Despite looking like a beach dweller for a significant portion of my life, surfing is not a sport that I have ever taken a particular interest in. I know the name Kelley Slater and I’ve seen a few pictures of him looking inconsequential and tiny on enormous waves but that really is the extent of my knowledge. I had no idea about the evolution of the sport from a past time in to a global phenomenon and that is the path that Bustin’ Down the Door takes.
The film centres on a group of Australian and South African surfers who made the trip to Hawaii’s North Shore in the 1970s with ambitions bigger than the current scene was able to hold. Wayne ‘Rabbit’ Bartholemew, Mark Richards Ian Cairns from Australia and Shaun Thomson from South Africa would all go from noisy upstarts to world beaters and this is a catalogue of the highs and lows on that journey, and what a beautiful looking journey it is.
The story is simple enough, a rags to rags tale that sees a group of talented individuals chase their dreams but The vintage surf footage from the 70’s is what really makes this film stand out. The crashing blue waves are mesmerising even without the spectacle of young men risking their lives in an attempt to dominate the ocean. The hypnotic footage is inter cut with face to face interviews in which the main subjects look back on a life of following their dreams. They are a likable group of older men and their passion for the sport, even this far beyond their glory days, is still evident. To a man they are all in love with surfing and that love comes through in the film.
The only real problem the film faces is when it begins to stray in to violent territory. Around two-thirds of the way through the story the mood shifts from celebratory to tense as tales of violence and gang threats are recounted. It feels as though this section has been overblown in order to give the film some edge and break up the steady rise of good vibes that the film builds. The cover of the DVD contains the phrase “When the North Shore went to war”, but for the vast majority of the interviews it seems to be competitive but friendly between the native surfers and the newcomers.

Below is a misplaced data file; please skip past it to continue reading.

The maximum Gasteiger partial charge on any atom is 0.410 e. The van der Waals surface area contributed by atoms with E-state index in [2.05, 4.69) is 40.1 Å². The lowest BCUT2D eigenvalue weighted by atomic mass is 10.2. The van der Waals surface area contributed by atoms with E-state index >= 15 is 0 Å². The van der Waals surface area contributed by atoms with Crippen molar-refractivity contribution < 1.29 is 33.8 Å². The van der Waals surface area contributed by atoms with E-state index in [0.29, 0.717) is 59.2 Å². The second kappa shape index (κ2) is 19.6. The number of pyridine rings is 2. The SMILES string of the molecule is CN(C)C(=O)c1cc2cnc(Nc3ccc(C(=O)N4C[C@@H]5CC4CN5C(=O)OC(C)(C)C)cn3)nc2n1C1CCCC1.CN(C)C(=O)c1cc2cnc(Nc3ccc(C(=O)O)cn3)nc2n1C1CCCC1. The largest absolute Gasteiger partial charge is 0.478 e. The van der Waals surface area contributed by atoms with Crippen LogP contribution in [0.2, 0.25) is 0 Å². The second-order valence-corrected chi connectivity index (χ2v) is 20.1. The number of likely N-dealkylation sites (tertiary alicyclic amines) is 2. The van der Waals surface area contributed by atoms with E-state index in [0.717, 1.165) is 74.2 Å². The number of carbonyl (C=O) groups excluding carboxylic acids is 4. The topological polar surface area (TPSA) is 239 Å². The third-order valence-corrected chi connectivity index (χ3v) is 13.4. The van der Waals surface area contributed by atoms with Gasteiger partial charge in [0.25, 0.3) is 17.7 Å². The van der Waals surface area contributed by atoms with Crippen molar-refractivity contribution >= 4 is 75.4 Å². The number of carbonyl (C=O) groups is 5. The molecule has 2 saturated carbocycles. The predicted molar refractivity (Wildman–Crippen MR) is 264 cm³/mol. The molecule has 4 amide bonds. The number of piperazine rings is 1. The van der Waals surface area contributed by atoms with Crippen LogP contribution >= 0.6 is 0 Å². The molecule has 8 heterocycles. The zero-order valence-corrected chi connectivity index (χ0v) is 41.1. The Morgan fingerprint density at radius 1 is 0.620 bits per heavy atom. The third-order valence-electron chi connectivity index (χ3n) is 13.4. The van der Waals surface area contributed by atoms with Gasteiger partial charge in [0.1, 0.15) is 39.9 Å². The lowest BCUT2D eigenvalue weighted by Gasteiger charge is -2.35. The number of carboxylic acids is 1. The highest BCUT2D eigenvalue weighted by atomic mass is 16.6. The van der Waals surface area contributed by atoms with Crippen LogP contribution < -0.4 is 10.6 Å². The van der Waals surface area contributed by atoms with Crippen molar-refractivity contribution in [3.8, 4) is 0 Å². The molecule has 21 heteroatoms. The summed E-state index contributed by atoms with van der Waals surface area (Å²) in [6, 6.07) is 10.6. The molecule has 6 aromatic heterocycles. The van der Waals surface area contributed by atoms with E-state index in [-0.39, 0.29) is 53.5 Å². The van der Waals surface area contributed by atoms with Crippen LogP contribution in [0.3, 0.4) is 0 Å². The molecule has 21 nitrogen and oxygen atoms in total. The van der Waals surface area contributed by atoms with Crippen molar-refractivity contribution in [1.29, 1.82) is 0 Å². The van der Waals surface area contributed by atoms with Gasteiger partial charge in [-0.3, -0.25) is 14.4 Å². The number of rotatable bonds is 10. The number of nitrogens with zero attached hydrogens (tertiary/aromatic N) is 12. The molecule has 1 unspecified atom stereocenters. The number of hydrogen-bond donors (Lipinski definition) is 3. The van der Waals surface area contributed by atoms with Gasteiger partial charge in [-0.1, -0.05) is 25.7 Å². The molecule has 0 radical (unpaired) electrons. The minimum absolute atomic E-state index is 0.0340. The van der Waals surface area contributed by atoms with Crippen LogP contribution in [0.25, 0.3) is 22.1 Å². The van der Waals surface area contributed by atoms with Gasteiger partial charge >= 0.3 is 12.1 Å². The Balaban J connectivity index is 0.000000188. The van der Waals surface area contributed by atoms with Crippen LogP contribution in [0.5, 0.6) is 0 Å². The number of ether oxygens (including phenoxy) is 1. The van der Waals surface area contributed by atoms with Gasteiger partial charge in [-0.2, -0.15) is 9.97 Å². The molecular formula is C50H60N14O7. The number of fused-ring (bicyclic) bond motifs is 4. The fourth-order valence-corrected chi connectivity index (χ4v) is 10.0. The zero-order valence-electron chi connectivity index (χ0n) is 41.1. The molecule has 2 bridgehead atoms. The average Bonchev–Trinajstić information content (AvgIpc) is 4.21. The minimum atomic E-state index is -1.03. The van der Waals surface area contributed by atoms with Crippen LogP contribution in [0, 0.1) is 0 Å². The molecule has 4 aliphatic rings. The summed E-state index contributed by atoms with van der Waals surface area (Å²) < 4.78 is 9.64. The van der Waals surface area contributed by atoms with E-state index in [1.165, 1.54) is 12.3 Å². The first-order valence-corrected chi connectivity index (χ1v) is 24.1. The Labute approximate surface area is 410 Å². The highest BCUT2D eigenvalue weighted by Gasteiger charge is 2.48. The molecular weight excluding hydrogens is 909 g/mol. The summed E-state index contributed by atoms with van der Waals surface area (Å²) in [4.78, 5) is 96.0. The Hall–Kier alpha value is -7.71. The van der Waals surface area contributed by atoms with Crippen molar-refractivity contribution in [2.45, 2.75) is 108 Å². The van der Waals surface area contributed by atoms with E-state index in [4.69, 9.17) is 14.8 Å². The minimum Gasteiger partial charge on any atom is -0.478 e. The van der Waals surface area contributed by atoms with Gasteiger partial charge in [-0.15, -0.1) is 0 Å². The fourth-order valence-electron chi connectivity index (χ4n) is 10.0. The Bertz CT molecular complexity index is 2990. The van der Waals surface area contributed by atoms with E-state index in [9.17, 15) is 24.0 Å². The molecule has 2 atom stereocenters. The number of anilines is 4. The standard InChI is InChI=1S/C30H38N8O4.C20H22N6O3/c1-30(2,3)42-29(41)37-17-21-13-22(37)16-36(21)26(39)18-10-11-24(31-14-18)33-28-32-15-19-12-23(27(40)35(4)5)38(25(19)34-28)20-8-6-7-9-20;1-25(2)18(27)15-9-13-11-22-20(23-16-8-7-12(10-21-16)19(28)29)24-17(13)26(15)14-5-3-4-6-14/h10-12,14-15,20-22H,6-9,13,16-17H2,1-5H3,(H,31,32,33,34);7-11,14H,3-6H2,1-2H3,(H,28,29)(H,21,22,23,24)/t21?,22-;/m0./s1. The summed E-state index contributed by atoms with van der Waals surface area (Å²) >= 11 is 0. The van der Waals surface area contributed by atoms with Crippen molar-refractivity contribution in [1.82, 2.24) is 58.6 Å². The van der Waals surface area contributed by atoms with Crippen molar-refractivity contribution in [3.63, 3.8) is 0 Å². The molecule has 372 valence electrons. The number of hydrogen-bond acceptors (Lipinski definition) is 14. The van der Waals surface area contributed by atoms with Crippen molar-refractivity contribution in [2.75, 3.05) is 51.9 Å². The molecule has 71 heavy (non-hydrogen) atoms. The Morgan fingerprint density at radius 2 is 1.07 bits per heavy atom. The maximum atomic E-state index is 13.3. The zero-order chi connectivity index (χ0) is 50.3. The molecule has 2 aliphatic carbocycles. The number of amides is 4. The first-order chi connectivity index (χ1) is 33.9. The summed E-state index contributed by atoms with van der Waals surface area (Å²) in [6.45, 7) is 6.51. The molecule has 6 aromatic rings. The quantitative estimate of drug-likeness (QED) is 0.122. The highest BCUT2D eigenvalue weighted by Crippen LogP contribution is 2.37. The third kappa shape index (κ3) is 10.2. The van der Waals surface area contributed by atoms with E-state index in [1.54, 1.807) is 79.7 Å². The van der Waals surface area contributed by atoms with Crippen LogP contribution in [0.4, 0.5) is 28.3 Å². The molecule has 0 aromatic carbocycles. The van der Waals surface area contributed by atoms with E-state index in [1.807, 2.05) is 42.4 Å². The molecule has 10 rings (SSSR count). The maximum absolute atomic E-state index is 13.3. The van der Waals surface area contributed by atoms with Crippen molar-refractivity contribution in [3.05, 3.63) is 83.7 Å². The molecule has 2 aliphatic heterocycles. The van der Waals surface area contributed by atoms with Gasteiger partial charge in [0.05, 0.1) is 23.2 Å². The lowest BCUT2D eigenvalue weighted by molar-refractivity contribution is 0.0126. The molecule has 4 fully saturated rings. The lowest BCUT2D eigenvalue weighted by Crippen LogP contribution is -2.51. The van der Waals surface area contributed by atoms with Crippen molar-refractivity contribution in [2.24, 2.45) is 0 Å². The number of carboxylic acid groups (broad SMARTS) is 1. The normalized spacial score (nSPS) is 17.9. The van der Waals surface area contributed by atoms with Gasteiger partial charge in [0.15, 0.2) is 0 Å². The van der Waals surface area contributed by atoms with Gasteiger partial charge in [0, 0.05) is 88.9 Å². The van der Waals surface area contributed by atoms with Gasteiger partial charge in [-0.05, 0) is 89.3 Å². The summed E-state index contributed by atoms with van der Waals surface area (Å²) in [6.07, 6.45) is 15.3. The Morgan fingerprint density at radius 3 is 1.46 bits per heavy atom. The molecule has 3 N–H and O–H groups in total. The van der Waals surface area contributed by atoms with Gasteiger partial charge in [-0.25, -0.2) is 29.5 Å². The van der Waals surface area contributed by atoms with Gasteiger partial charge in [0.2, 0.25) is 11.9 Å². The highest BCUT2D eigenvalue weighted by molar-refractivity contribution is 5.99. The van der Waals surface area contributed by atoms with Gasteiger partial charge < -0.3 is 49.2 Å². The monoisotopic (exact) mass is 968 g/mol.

Despite the blip in the narrative the film is well presented and well put together. The startling visuals combined with a great soundtrack ( that includes David Bowie, The Stooges and Leonard Cohen) and Edward Norton’s Fight Club voice-over narration mean that on a purely aesthetic basis Bustin’ Down the Door is a film worth watching. Beyond that, however, there is a great tale of young men chasing their dreams and succeeding.
Director: Jeremy Gosch
- Extended interviews with Shaun Tomson, Rabbit Bartholomew, Eddie Rothman, Peter “PT” Townend, Mark Richards and Michael Tomson.
- Extended non-stop surfing footage.
- Founding the ASP featurette.
- Formation of the IPS featurette.
- The North Shore featurette.
- Hawaiian Legends featurette.
- World Premier footage.
- Dan Merkel photograph slideshow.